Cons: It may be difficult for beginning or young kayakers to navigate in the wind. Depending on the water level, it is also possible to scrape on some of the lower granite dell formations.

Wildlife at Watson Lake
Wildlife at Watson Lake
Granite dells surround Watson Lake
Granite dells surround Watson Lake

Willow Lake (formerly Willow Creek Reservoir)

Where: Off the AZ-89, in Prescott

Skill Level: Intermediate

Rentals Available: No

Pros: This is a large lake that is only open to non-motorized watercraft. There is plentiful wildlife around the lake as well as granite dells, colorful wildflowers and marsh foliage. This is a great place for an intermediate kayaker as the ever present wind creates decent-sized (but not daunting) waves. There are also large flocks of waterfowl that are enjoyable to observe. Beginning kayakers can kayak here, but should stay closer to the shore, in the area of the lake closest to the dock.

Cons: Windy conditions may be difficult for some kayakers. There is a lot of kelp which may get stuck on oars and slow paddling. Only one access point.

Traveling with a kayak
Traveling with a kayak
Dock at Willow Lake
Dock at Willow Lake
This is only a small portion of the lake
This is only a small portion of the lake
Wildlife at Willow Lake
Wildlife at Willow Lake
Willow lake is large - look for the kayaker in the middle of this picture!
Willow lake is large - look for the kayaker in the middle of this picture!

Verde River

Where: Off the I-17, in the Verde Valley/Camp Verde area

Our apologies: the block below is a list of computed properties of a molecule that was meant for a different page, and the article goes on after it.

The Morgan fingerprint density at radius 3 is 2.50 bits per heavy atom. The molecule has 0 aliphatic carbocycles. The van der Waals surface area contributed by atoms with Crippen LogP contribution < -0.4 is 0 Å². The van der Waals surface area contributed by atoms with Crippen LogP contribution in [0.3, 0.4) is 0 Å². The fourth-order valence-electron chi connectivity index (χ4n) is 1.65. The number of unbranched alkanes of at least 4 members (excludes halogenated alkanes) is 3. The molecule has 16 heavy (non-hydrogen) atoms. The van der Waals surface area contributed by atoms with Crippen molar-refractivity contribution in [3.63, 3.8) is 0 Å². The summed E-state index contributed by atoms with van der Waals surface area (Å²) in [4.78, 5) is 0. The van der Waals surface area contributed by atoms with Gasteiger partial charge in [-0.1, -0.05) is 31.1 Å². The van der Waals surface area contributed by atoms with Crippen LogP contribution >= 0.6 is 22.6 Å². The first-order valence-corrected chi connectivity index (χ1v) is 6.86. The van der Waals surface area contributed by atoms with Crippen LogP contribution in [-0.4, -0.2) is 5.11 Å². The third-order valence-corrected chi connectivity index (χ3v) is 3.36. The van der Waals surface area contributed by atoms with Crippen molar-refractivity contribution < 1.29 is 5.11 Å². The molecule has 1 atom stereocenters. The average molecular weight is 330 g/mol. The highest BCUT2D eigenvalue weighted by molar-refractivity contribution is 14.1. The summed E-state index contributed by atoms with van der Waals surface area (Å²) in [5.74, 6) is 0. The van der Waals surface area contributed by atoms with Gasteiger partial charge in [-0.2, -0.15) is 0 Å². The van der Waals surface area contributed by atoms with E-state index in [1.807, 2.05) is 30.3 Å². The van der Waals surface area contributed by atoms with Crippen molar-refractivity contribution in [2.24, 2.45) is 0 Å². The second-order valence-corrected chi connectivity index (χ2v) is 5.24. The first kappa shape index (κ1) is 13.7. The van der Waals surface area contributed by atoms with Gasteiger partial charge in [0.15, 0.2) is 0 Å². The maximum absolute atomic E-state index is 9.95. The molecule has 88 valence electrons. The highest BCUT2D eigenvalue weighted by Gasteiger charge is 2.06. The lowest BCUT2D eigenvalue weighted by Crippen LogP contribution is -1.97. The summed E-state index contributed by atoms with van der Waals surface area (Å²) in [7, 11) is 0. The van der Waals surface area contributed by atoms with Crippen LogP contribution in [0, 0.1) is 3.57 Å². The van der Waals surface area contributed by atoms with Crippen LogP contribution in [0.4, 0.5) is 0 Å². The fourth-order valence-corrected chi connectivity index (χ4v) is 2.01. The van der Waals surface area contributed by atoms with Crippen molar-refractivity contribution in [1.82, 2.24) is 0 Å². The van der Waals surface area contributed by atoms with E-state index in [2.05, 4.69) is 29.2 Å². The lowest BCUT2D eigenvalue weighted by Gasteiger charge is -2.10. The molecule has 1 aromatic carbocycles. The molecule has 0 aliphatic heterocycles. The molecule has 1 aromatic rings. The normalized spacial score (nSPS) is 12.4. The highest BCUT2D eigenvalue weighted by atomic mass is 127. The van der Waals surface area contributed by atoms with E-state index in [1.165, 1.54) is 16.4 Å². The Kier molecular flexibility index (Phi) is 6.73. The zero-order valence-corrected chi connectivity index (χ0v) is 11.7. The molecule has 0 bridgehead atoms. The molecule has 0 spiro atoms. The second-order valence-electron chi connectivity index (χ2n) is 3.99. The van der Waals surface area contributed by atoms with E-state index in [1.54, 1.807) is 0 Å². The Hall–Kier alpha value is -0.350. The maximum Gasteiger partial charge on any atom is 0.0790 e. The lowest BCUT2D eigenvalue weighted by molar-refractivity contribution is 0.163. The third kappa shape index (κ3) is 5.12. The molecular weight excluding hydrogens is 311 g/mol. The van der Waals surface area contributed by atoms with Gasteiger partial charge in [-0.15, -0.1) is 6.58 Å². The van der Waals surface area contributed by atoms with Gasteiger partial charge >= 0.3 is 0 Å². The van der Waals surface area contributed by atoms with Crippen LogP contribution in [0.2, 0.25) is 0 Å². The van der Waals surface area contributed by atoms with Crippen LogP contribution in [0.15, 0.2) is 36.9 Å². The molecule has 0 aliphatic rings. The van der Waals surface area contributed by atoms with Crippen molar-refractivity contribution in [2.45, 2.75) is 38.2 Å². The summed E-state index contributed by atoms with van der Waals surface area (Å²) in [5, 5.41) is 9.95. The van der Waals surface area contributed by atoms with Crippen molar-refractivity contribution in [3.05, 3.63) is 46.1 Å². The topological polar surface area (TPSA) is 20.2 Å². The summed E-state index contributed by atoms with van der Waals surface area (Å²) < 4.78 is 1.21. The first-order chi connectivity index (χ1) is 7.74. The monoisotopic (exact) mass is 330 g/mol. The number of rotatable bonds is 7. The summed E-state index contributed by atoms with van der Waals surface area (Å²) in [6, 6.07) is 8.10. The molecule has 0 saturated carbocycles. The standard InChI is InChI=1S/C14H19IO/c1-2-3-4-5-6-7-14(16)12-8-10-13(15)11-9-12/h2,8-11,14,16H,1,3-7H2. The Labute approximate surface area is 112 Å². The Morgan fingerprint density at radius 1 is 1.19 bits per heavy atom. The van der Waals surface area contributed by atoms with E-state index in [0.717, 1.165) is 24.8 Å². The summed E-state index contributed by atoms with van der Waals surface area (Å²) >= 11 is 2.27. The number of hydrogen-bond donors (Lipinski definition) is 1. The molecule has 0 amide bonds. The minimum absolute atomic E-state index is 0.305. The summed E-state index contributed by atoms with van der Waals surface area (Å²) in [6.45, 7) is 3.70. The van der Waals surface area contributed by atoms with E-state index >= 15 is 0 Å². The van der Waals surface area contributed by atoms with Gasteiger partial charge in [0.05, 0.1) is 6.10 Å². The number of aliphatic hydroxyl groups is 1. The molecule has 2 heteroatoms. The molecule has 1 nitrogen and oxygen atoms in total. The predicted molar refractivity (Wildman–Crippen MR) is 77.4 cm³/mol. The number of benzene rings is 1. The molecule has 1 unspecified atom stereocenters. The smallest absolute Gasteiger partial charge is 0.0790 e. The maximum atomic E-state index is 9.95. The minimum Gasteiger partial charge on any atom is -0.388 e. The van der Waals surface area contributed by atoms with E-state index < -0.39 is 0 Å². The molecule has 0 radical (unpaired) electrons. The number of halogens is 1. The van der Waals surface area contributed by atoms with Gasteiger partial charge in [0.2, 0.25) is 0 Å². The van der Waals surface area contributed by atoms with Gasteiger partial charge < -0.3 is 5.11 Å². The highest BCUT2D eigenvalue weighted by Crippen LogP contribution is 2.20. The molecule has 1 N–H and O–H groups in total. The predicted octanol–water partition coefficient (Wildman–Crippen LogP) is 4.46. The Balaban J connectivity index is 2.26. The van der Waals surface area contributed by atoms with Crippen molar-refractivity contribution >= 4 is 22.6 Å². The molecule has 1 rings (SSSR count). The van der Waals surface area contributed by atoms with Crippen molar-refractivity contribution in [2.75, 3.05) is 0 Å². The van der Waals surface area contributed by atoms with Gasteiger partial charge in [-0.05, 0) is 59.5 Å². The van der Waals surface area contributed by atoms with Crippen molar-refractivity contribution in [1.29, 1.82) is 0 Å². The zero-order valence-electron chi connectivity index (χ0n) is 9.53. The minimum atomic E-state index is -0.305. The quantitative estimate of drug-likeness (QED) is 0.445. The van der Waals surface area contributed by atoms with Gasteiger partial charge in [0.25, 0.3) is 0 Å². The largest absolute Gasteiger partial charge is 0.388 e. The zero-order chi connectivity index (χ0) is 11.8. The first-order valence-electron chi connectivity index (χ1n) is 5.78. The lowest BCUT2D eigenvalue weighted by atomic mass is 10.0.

Skill level: Intermediate +

Rentals Available: Yes, but check location and hours before visiting. There are many entry/exit points along the river.

Pros: A great, secluded in nature experience. The river cuts through much of the Verde Valley and has plenty of water plants, fowl (including large herons), insects (from butterflies to mosquitoes) and other wildlife. It is usually far enough away from roads and campgrounds that you can kayak to the sound of water ripples and bird chirps. It is a more challenging route and can be many lengths which makes it ideal for intermediate to advanced kayakers.

Cons: Check water levels before going! Depending on time of year, you may end up scraping your way down the river instead of paddling. The only thing worse than encountering rapids is getting stuck on the rocks that used to be rapids. (Although if you are more experienced, rapids can be enjoyable.) There are also many twists and turns along this route, so more advanced navigating skills are necessary if you do not want to end with you and your kayak covered with dirt, twigs and spiders. There is also a fair amount of refuse in the river, including old tires, rusted, fallen-in fences and other metal and wood structures.

Kakaying the Verde River
Kakaying the Verde River

Arizona Kayaking Locations

Skill Level
Canyon Lake
Beginning to Intermediate
large, near Phoenix area, great family location
Tempe Town Lake
calm, great for practice, in Phoenix area
Watson Lake
fantastic wildlife, great to explore
Willow Creek Resevoir
plentiful fowl, gorgeous views
Verde River
Intermediate +
great wildlife experience for more advanced kayakers

Kayaking Arizona

Have you ever kayaked before?